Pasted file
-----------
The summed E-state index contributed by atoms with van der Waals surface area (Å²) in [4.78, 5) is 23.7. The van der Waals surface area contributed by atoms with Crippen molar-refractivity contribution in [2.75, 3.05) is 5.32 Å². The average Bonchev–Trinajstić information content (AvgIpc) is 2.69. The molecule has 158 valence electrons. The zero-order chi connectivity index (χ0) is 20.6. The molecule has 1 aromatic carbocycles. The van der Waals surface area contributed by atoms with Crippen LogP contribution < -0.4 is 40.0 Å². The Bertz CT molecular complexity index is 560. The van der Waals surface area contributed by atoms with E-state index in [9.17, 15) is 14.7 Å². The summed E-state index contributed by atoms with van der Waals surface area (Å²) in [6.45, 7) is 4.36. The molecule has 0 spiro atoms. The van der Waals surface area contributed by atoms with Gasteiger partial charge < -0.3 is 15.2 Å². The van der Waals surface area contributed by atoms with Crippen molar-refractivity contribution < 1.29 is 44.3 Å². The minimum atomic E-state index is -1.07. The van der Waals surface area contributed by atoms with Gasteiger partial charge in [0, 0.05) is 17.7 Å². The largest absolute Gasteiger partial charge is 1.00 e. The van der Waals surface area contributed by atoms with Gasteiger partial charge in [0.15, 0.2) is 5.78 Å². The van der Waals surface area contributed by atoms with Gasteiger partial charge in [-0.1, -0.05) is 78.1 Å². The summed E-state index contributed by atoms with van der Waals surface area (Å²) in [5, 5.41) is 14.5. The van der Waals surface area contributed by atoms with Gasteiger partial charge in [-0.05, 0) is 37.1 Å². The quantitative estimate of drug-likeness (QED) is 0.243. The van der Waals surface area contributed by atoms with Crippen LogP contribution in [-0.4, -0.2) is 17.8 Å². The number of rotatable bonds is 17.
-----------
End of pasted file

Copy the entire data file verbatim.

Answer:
The summed E-state index contributed by atoms with van der Waals surface area (Å²) in [4.78, 5) is 23.7. The van der Waals surface area contributed by atoms with Crippen molar-refractivity contribution in [2.75, 3.05) is 5.32 Å². The average Bonchev–Trinajstić information content (AvgIpc) is 2.69. The molecule has 158 valence electrons. The zero-order chi connectivity index (χ0) is 20.6. The molecule has 1 aromatic carbocycles. The van der Waals surface area contributed by atoms with Crippen LogP contribution < -0.4 is 40.0 Å². The Bertz CT molecular complexity index is 560. The van der Waals surface area contributed by atoms with E-state index in [9.17, 15) is 14.7 Å². The summed E-state index contributed by atoms with van der Waals surface area (Å²) in [6.45, 7) is 4.36. The molecule has 0 spiro atoms. The van der Waals surface area contributed by atoms with Gasteiger partial charge < -0.3 is 15.2 Å². The van der Waals surface area contributed by atoms with Crippen molar-refractivity contribution < 1.29 is 44.3 Å². The minimum atomic E-state index is -1.07. The van der Waals surface area contributed by atoms with Gasteiger partial charge in [0, 0.05) is 17.7 Å². The largest absolute Gasteiger partial charge is 1.00 e. The van der Waals surface area contributed by atoms with Gasteiger partial charge in [0.15, 0.2) is 5.78 Å². The van der Waals surface area contributed by atoms with Gasteiger partial charge in [-0.1, -0.05) is 78.1 Å². The summed E-state index contributed by atoms with van der Waals surface area (Å²) in [5, 5.41) is 14.5. The van der Waals surface area contributed by atoms with Gasteiger partial charge in [-0.05, 0) is 37.1 Å². The quantitative estimate of drug-likeness (QED) is 0.243. The van der Waals surface area contributed by atoms with Crippen LogP contribution in [-0.4, -0.2) is 17.8 Å². The number of rotatable bonds is 17.